LET GO MY GARGOYLE
Taming the Dragon Book 5
Four years ago, Sofia had an affair with a gargoyle. The next morning, he disappeared—leaving her with an infant.
Now he’s back, and Sofia is afraid he wants to claim the child she’s been raising as her own.
Griffin isn’t back because he wants the child. What Sofia doesn’t know is that the kid isn’t even his. He’s back because his boss told him to protect Sofia and the baby. A task he doesn’t think he’s capable of doing.
Unfortunately, the more time he spends with Sofia and her adopted daughter Penelope, the less he wants to leave.
And the more danger he’s putting them in.
Taming the Dragon series
Each book has its own happily ever after; however, it is recommended they be read in the following order:
Dragon His Heels
Hungry Like a Dragon
Dragon in Denial
Bewitching the Dragon
Let Go My Gargoyle
Did you check out chapter one in my last post? Here it is, if you want to read it first: LET GO MY GARGOYLE CHAPTER ONE
Now, ready for chapter two? If you love it, don’t worry, the book releases on June 2nd. Only six short days away!!
The first thing Sofia Glycon did after dropping her drinks and screaming at Griffin was lock herself in the ladies’ room and call Clarice, her babysitter for the evening. She’d needed reassurance that Penelope was all right.
That the gargoyle who’d just disrupted her evening—and her life, again—hadn’t already stopped by and taken her baby girl from her.
Once Clarice assured her that no one had been to the house and there was no suspicious activity and that she would call if for some reason an incredibly attractive guy with a northern accent showed up, Sofia had forced herself to stay at the bar and finish out her shift.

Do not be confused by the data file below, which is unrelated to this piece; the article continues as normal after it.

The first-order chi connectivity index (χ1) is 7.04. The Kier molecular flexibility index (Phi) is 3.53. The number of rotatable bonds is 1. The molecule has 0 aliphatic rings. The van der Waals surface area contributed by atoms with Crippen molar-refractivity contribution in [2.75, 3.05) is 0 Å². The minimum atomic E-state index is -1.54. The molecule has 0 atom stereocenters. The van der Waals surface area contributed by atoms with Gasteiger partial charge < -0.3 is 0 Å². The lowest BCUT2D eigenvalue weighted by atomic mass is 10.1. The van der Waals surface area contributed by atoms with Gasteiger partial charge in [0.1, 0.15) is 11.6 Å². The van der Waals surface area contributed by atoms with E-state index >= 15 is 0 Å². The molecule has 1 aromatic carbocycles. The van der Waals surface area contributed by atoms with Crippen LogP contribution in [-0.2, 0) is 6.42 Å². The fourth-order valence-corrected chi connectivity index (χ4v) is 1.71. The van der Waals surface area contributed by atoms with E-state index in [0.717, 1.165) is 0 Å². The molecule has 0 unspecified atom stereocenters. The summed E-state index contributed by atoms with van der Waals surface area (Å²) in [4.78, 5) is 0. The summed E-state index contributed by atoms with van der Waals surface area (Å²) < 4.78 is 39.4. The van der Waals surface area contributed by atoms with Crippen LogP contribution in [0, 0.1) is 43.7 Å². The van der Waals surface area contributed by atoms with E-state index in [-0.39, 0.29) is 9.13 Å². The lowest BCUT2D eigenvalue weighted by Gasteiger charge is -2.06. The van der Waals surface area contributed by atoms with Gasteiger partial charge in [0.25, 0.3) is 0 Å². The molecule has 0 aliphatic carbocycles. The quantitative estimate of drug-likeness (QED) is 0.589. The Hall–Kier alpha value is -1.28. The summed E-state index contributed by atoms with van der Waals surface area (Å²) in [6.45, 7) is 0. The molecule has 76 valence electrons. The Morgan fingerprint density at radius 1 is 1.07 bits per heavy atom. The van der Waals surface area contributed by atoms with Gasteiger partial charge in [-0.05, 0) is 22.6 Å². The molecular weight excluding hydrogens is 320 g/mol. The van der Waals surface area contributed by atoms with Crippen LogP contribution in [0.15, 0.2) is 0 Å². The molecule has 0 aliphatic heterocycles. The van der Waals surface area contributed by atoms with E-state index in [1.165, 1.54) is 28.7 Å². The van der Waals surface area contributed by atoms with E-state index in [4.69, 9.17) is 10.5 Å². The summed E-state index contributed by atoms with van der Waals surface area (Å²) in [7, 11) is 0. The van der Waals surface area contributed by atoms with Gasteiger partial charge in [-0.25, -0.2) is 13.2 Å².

She hadn’t had that much excitement in her life since the night she’d spent with Griffin the Disappearing Gargoyle. She supposed that when she wasn’t feeling resentful or angry—which wasn’t often—Sofia could admit that particular night had been pretty remarkable.
But spectacular orgasms came with a price. Always.
Damn, she had honestly thought she’d never see the guy again. Four years ago, he’d told her he was from Canada. A place called New Brunswick. And when she woke up the next morning and he was gone, leaving behind his very precious three-month-old cargo and no note, she’d presumed he’d hightailed it back north to his homeland. Considering what he left behind, she’d assumed he never planned to return.
Yet here he was. And in the bar where she worked as a waitress. Seriously? What were the odds? Unless, of course, he’d deliberately looked her up. Certainly possible, but why wait four years to do it?
Because by this point, she’d built up enough resentment, enough rage that she would never forgive the guy for what he did.
“You all right, cher?” Mitch, the bar’s owner, asked as he pushed through the swinging doors that led into the kitchen and storage area.
“Yeah. I’ll pay for all that glassware and those drinks I dropped.” She pulled a wad of tip money out of her apron.
Mitch waved away her offer. “Accidents happen. What caught you so off guard, anyway?”
She swallowed thickly. The story she’d given everyone had not involved her sleeping with a gargoyle and him leaving her high and dry the next morning. In fact, she’d never once mentioned to anyone that she had any involvement with gargoyles at all.
“I tripped. Somebody’s foot was sticking out.”
Mitch nodded. “That explains.”
He lifted an envelope that had been lying next to the cash register. “This money and the note, stating it was to cover the drinks you dropped.”
She hurried over and snatched the envelope, ignored the bills, and pulled out the folded piece of paper. She didn’t even need to open it and read it; she knew it was from Griffin. It faintly bore his scent, but more than that, she could feel his magic on the note.
Please accept my humble apologies for startling your waitress. This should more than cover the expenses incurred. Consider giving her whatever is left over as a tip. Thank you. G